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- Jan 26, 2012

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A strut is attached to a wall in such a way that it can pivot. It is currently angled $30^{\circ}$ up from the horizontal, and held in place by a cable. This cable is attached to the wall just above the pivot, and the cable runs out horizontally to the tip of the strut, and then curves over the strut, and down to a weight $w$. The strut is of uniform density, and also has weight $w$. Find the tension in the cable, and the magnitude and direction of the force exerted on the strut by the pivot.

My answer so far: let $\vec{F}_{sp}$ be the force on the strut exerted by the pivot, and let $\vec{F}_{c}$ be the force exerted by the cable on the strut. Let $\theta$ be the angle that $\vec{F}_{sp}$ makes with the horizontal, and let $\varphi$ be the angle that $\vec{F}_{c}$ makes with the negative horizontal. Then the conditions for equilibrium say that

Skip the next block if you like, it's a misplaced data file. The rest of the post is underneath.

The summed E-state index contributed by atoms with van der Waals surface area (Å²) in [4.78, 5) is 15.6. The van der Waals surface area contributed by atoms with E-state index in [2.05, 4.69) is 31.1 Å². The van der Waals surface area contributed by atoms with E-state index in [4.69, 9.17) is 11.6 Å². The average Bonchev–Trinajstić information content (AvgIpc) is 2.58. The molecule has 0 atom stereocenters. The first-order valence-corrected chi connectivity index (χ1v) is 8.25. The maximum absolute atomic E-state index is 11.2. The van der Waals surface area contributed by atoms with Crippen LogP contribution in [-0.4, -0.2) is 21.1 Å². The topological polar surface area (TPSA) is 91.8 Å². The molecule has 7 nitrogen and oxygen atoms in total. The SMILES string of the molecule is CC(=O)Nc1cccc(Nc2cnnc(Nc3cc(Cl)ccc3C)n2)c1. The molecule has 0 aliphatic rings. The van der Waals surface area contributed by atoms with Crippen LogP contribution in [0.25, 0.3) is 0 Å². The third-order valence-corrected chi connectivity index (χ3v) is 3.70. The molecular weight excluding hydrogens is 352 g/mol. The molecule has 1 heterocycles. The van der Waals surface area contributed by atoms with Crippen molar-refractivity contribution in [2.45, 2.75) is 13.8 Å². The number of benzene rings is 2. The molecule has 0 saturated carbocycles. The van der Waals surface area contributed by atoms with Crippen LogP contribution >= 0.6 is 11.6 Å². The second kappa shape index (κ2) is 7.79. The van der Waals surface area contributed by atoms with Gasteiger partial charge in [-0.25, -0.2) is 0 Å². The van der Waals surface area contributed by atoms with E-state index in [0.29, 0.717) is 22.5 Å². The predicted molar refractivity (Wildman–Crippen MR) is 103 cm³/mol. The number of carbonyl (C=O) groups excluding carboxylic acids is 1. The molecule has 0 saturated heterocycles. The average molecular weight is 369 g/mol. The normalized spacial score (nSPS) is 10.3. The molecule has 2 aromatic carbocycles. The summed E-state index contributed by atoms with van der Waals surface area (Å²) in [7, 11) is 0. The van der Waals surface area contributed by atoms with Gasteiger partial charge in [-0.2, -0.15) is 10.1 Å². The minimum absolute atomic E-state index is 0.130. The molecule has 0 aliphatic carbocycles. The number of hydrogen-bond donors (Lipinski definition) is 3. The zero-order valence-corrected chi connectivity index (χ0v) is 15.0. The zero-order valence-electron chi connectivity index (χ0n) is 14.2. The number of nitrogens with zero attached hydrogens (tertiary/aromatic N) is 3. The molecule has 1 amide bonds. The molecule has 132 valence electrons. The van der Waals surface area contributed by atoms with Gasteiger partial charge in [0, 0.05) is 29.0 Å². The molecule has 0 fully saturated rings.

\begin{align*}

F_{sp} \cos( \theta)-F_{c} \cos(\varphi)&=0\\

-F_{c} \sin( \varphi)+F_{sp} \sin( \theta)&=w\\

- \frac{w}{2} \sin(120^{\circ})+F_{c} \sin(150^{\circ}+ \varphi)&=0.

\end{align*}

The first two equations are Newton's Second Law in the $x$ and $y$ directions, respectively, and the third equation is the torque version of Newton's Second Law.

My problem: I cannot find another equation. There are 4 unknowns, and only 3 equations. I tried applying the torque version to another point on the strut (the existing equation was exerted at the pivot), but that does not provide another independent equation.